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Laboratory of Coleen M. Atkins, Ph.D.

Dr. Coleen Atkins and Lab Members
Dr. Coleen Atkins and Lab Members

Our Current Lab Projects

 

  • Therapies to Reduce Inflammation after Traumatic Brain Injury
  • Circuitry Remodeling in the Chronic Injured Brain
  • Interaction of Stress and Concussion

 

 

THERAPIES TO REDUCE INFLAMMATION AFTER TRAUMATIC BRAIN INJURY

PDE4B2 in Immune Cells
PDE4B2 in Immune Cells

Every year an estimated 1.7 million people suffer a traumatic brain injury (TBI). The initial brain trauma triggers a complex inflammatory response; this acute inflammatory response increases neuronal death and worsens outcome after TBI. The inflammatory response is regulated by a diverse array of molecules; one of these molecules is the highly ubiquitous second messenger, cAMP. Inhibition of a cAMP-hydrolyzing enzyme, phosphodiesterase 4 (PDE4), has been used as an anti-inflammatory strategy in models of systemic inflammation and CNS injury. We have found that the PDE4B isoform, PDE4B2, is elevated acutely after TBI; additionally, we found that PDE4B2 is upregulated in microglia and infiltrating leukocytes at 24 hours after TBI. Currently, we are exploring the anti-inflammatory potential of cAMP elevation after TBI using selective inhibitors of PDE4.

CIRCUITRY REMODELING IN THE CHRONIC INJURED BRAIN

Circuitry remodeling in the chronic injured brain
Circuitry remodeling in the chronic injured brain

Profound neuronal circuit changes occur within the hippocampus that chronically hinder recovery of cognitive functioning after traumatic brain injury (TBI). Principal changes during the chronic recovery phase of brain injury include a depression in basal synaptic transmission and impaired expression of long-term potentiation (LTP) in area CA1 of the hippocampus. Multiple studies report that normal hippocampal electroencephalograph oscillatory patterns in the 6-10 Hz range are reduced after TBI. These theta rhythms are responsible for arousal, sensorimotor processing and promote LTP expression in the hippocampus to encode spatial memory. The hippocampal theta rhythm arises from cholinergic projections from the medial septum via the fimbria-fornix. Atrophy in the fimbria-fornix is routinely observed in TBI survivors and suggests that the cholinergic tone required for establishing theta rhythm is deficient. These changes are reminiscent of Alzheimer’s disease and age-related mild cognitive impairment where targeting the cholinergic system restores hippocampal theta rhythm and promotes learning and memory in the dysfunctional brain. We are currently testing strategies to restore theta rhythm after TBI and rescue chronic learning and memory deficits. By targeting the cholinergic system, we can improve synaptic transmission, rescue long-term potentiation and chronic learning and memory deficits after TBI.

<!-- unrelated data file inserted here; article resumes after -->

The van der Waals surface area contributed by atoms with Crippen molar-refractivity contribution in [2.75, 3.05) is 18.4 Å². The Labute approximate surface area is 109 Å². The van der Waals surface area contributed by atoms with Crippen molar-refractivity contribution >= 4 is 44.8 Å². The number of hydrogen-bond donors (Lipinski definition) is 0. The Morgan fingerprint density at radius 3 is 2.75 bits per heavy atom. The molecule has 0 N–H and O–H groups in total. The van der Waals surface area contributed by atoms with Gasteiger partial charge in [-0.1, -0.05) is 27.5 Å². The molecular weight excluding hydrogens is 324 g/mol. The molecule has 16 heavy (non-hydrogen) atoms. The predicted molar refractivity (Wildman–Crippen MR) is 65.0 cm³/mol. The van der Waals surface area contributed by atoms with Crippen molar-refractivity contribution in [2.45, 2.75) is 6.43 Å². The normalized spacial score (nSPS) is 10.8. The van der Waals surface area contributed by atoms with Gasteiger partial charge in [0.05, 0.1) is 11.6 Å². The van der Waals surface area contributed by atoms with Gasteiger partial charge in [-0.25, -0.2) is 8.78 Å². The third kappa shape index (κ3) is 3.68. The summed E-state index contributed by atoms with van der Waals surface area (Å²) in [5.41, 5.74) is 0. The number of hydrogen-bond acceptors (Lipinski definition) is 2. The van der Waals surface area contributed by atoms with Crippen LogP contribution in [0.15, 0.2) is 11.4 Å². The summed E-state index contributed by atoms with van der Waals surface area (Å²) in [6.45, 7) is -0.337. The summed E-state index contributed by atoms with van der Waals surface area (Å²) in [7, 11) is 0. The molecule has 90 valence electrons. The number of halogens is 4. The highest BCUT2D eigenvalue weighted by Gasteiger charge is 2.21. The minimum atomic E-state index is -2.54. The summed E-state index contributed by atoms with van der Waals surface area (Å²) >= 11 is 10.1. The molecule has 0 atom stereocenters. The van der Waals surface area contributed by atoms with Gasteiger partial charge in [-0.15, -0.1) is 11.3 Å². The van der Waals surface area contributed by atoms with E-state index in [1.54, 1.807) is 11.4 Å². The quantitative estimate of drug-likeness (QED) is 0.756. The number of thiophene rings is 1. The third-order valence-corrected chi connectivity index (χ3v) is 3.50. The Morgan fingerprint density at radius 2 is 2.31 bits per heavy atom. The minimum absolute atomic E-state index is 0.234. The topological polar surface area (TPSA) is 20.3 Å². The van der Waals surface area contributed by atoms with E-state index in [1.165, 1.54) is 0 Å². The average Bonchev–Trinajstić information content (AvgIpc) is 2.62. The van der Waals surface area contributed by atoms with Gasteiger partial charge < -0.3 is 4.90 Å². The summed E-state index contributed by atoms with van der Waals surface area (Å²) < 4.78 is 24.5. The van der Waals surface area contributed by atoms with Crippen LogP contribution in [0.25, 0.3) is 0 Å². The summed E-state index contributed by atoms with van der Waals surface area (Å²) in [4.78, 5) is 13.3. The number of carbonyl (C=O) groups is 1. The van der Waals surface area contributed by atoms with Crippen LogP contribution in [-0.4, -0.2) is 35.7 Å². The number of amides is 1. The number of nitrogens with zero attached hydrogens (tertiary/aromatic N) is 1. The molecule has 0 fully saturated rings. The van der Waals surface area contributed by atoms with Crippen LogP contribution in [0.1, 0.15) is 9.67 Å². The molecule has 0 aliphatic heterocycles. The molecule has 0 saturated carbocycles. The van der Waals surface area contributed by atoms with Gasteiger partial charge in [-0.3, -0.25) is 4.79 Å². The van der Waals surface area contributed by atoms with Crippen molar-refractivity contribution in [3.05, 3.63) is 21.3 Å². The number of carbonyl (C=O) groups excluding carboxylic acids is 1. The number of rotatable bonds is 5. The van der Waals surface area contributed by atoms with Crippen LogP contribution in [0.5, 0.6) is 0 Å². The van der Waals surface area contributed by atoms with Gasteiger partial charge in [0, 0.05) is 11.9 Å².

INTERACTION OF STRESS AND CONCUSSION

Interaction of Stress and Concussion
Interaction of Stress and Concussion

Mild traumatic brain injury (mTBI) and concussion are major clinical problems in the United States. Although the majority of people with mTBI recover within a few weeks, a subset of people have persistent symptoms lasting for months. However, the factors that contribute to developing persistent symptoms after mTBI are unknown. One potential factor recently identified in a study of mTBI patients is pre-exposure to stressful life experiences. Chronic early life stress is highly prevalent in the United States, and a major cause of early life stress in childhood is neglect. Maltreated children are at risk for developing long-term emotional, cognitive and medical problems that emerge during middle age. Using brief daily maternal separation in rat pups to model childhood neglect, we have found that the combination of early life stress with mTBI in adulthood increased pro-inflammatory cytokine expression, worsened cortical and hippocampal atrophy and impaired hippocampal-dependent learning. We are currently identifying the molecular mechanisms that underlie the increase in inflammation and pathology to develop therapeutic interventions to reduce the exacerbation of memory deficits after early life stress and mTBI.

Name Phone Email
Dr. David Titus 305-243-4926 dadaikkal@med.miami.edu
Dr. Fabiola Placeres 305-243-7113 fxp226@med.miami.edu
Nathan Johnson 305-243-4926 nhj11@med.miami.edu
Chantal Sanchez 305-243-7113 c.sanchez96@umail.miami.edu